Cecilie Kwiat

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In remembrance of Cecilie Kwiat by Derek Rasmussen:

“My first meditation teacher, Cecilie Kwiat was a living example of the exuberance and drive to awaken and help others awaken. Of the many teachings she gave, one line stands out as so so helpful.

One day Cecilie was teaching about the Buddha’s ‘earth touching mudra’, which is when the Buddha, sitting in meditation, put his right hand down to touch the earth with the tips of his fingers. I’ve always thought of this as him plugging into the earth like an electric plug into a socket. Cecilie was taking about compassion and equanimity when she drew our attention to this image, and she said:

“There is an expression from the SouthWestern US, from the Navajo or Hopi people, and it perfectly describes what this experience is, it captures the embrace of the Buddha’s compassion, an embrace which excludes no one and no thing. It is symbolized in the image of him touching the earth and it’s what I think of when I sit in meditation and do this mudra.

The line is: ‘He has given so fully of himself, there is no place that he is not.’”

Around the world, Cecilie’s students will recall her wonderful gifts and share merit.

“She has given so fully of herself, there is no place that she is not.”

 


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Cecilie Kwiat was a meditation teacher with skill in crafting traditional meditation techniques to accommodate individual needs. Cecilie considered herself to be a Buddhist practitioner rooted in North American culture. Since the mid 1960’s when she met her first Buddhist teacher – then known as the Venerable Ananda Bodhi, later recognised by the late Holiness, the 16th Gyalwa Karmapa and given the name Venerable Namgyal Rinpoché – Cecilie had the good fortune of receiving teachings from many excellent teachers from the three main schools of Sakyamuni Buddha’s lineage – most notably H.H. the Dalai Lama, H.H. the 16th Karmapa, H.H. Sakya Trinzin and H.H. Penor Rinpoché. Cecilie also studied Soto Zen Buddhism, spending nine months in Japan sitting in a Soto temple under the guidance of Ven. Uchiyana Roshi. As well, she spent 21 months in Thailand doing practice and studying the Theravadin path. For this rare and precious gift of Dharma she was most grateful.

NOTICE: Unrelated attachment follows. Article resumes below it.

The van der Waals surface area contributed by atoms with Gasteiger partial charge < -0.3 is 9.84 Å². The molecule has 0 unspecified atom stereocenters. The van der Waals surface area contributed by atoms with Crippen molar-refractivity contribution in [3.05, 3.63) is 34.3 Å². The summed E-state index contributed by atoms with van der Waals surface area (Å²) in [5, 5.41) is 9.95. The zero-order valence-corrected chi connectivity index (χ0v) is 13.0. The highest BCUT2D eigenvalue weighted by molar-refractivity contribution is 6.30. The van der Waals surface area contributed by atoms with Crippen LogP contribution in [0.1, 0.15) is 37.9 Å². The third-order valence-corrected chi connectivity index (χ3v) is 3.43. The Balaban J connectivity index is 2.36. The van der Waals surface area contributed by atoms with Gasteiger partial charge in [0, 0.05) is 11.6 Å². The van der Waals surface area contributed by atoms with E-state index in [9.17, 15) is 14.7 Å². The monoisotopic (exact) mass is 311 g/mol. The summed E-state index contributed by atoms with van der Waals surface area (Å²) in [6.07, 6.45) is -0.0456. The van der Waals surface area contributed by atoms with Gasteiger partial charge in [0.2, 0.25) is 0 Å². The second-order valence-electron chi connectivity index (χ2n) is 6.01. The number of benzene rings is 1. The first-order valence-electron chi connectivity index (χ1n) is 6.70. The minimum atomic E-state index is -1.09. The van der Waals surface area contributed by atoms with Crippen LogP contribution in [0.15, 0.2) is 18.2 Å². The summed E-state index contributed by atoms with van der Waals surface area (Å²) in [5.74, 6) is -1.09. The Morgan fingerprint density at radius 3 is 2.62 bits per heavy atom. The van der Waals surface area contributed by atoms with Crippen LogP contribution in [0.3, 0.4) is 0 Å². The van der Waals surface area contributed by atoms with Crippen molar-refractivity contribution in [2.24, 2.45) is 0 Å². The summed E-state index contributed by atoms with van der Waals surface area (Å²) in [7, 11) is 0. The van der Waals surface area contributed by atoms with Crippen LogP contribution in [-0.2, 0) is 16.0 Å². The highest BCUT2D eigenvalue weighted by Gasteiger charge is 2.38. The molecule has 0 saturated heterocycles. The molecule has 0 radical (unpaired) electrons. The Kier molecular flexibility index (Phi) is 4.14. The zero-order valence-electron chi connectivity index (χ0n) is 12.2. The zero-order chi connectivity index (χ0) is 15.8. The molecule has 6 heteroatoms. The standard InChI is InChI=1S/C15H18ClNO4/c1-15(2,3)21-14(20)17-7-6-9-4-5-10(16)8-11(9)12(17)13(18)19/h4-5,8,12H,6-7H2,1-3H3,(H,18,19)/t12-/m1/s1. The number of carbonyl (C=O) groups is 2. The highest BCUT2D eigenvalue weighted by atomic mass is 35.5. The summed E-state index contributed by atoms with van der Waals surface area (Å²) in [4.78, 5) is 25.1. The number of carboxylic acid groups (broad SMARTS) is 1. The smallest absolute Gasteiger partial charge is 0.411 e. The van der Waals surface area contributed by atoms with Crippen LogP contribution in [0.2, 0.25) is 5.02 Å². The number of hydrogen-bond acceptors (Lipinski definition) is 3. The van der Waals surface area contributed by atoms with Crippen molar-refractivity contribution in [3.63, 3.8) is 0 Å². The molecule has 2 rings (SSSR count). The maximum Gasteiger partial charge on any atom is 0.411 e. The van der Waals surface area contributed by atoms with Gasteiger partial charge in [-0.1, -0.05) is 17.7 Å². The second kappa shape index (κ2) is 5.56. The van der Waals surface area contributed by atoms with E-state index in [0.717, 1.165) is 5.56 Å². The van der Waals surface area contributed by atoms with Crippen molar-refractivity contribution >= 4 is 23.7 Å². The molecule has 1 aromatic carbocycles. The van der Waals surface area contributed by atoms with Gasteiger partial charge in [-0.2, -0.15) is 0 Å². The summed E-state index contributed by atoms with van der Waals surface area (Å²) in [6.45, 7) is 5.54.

A Canadian, attracted to the Buddha’s teaching by the Venerable Namgyal Rinpoché’s suggestion that she stop inner wars rather than outer ones, Cecilie focus was on developing non-clinging, compassionate awareness to still the fires of suffering and ignorance. Her main practices aimed at increasing love, skill and a respect for the gift of what is present.

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Cecilie was a gifted writer and poet, as well as a Dharma teacher. She shared her love of writing and Dharma by giving writing/meditation workshops in many beautiful places on the planet. To quote Cecilie:

“The gift of language bestows on its recipients great power. It can be used to paint the possibilities of imagination into our daily life. It holds the promise of clarity when we make estimates and measurements. Through language we are able to coordinate group activities. A few words can throw us into loneliness and pain or transform disaster into pleasure. But perhaps the most profound use of language occurs when it is woven into myth. Although the art of myth involves speech, its true power lies in transcending the world of duality. Myth is the language of the undivided heart. Every life, every culture has at its core a myth, calling us into a union beyond words.”

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Cecilie Kwiat was the resident guide and teacher for the Novayana Society for Eastern and Western Studies, based in Edmonton, Alberta. She taught regularly in Edmonton and Calgary, Alberta and Boise, Idaho as well as at various Dharma Centres across Canada, including the Dharma Centre of Canada, and Crystal Staff in Ottawa. She has been graced, as well, with the opportunity to teach frequently at various Centres in Tasmania, Australia, New Zealand, England, France, and North America.

She lived in Didsbury, Alberta, Canada where she provided individual meditation and retreat instruction. It became a vibrant Retreat Center. Meditators from across Alberta and around the world, travel here to do retreat work. The positive aspirations from all the meditative practice manifests as a tangible presence in the house. This calm, clear, and compassionate atmosphere supports all those who come.

 

Please contact Don MacKenzie at don.mackenzie@shaw.ca to join Cecilie’s archived dropbox of teachings or visit www.novayana.org, the website of the Novayana Society for Eastern and Western Studies.

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